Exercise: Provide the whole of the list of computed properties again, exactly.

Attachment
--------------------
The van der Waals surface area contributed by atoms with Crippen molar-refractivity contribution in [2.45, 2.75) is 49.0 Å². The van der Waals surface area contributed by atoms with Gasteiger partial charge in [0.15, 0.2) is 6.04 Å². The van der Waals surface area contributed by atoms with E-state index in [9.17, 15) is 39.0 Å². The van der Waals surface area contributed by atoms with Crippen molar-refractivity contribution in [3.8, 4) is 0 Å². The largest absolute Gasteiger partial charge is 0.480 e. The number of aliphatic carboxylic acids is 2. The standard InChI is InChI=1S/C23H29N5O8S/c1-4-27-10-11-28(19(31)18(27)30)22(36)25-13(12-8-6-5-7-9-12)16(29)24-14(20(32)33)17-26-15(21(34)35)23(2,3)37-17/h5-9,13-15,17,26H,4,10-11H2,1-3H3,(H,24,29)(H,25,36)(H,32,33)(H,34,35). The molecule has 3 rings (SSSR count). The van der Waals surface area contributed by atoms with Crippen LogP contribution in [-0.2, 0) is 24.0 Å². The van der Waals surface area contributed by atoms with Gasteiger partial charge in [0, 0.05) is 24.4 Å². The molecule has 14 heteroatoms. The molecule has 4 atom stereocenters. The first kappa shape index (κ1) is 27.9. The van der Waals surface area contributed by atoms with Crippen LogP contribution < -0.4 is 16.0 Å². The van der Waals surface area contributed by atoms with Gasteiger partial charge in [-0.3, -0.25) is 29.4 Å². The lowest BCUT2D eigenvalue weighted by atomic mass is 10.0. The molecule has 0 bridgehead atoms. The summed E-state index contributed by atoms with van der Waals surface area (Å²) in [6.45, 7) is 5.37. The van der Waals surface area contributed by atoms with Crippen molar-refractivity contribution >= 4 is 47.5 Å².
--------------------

The van der Waals surface area contributed by atoms with Crippen molar-refractivity contribution in [2.45, 2.75) is 49.0 Å². The van der Waals surface area contributed by atoms with Gasteiger partial charge in [0.15, 0.2) is 6.04 Å². The van der Waals surface area contributed by atoms with E-state index in [9.17, 15) is 39.0 Å². The van der Waals surface area contributed by atoms with Crippen molar-refractivity contribution in [3.8, 4) is 0 Å². The largest absolute Gasteiger partial charge is 0.480 e. The number of aliphatic carboxylic acids is 2. The standard InChI is InChI=1S/C23H29N5O8S/c1-4-27-10-11-28(19(31)18(27)30)22(36)25-13(12-8-6-5-7-9-12)16(29)24-14(20(32)33)17-26-15(21(34)35)23(2,3)37-17/h5-9,13-15,17,26H,4,10-11H2,1-3H3,(H,24,29)(H,25,36)(H,32,33)(H,34,35). The molecule has 3 rings (SSSR count). The van der Waals surface area contributed by atoms with Crippen LogP contribution in [-0.2, 0) is 24.0 Å². The van der Waals surface area contributed by atoms with Gasteiger partial charge in [0, 0.05) is 24.4 Å². The molecule has 14 heteroatoms. The molecule has 4 atom stereocenters. The first kappa shape index (κ1) is 27.9. The van der Waals surface area contributed by atoms with Crippen LogP contribution < -0.4 is 16.0 Å². The van der Waals surface area contributed by atoms with Gasteiger partial charge in [-0.3, -0.25) is 29.4 Å². The lowest BCUT2D eigenvalue weighted by atomic mass is 10.0. The molecule has 0 bridgehead atoms. The summed E-state index contributed by atoms with van der Waals surface area (Å²) in [6.45, 7) is 5.37. The van der Waals surface area contributed by atoms with Crippen molar-refractivity contribution >= 4 is 47.5 Å².